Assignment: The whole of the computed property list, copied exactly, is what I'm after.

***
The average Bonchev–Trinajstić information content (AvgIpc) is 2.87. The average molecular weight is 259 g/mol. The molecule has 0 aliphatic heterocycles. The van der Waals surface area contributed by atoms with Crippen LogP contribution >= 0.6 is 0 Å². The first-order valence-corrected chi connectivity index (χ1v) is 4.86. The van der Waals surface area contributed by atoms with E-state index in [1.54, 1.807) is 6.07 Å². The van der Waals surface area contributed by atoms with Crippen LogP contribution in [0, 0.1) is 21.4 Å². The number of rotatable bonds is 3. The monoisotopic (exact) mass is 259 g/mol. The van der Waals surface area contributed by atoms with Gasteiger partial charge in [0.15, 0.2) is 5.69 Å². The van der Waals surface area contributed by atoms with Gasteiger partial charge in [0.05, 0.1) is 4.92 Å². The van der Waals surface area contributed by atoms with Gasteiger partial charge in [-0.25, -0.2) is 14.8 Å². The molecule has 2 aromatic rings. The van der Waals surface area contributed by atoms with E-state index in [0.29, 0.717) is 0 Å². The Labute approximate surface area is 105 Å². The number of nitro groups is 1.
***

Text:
The average Bonchev–Trinajstić information content (AvgIpc) is 2.87. The average molecular weight is 259 g/mol. The molecule has 0 aliphatic heterocycles. The van der Waals surface area contributed by atoms with Crippen LogP contribution >= 0.6 is 0 Å². The first-order valence-corrected chi connectivity index (χ1v) is 4.86. The van der Waals surface area contributed by atoms with E-state index in [1.54, 1.807) is 6.07 Å². The van der Waals surface area contributed by atoms with Crippen LogP contribution in [0, 0.1) is 21.4 Å². The number of rotatable bonds is 3. The monoisotopic (exact) mass is 259 g/mol. The van der Waals surface area contributed by atoms with Gasteiger partial charge in [0.15, 0.2) is 5.69 Å². The van der Waals surface area contributed by atoms with Gasteiger partial charge in [0.05, 0.1) is 4.92 Å². The van der Waals surface area contributed by atoms with Gasteiger partial charge in [-0.25, -0.2) is 14.8 Å². The molecule has 2 aromatic rings. The van der Waals surface area contributed by atoms with E-state index in [0.29, 0.717) is 0 Å². The Labute approximate surface area is 105 Å². The number of nitro groups is 1.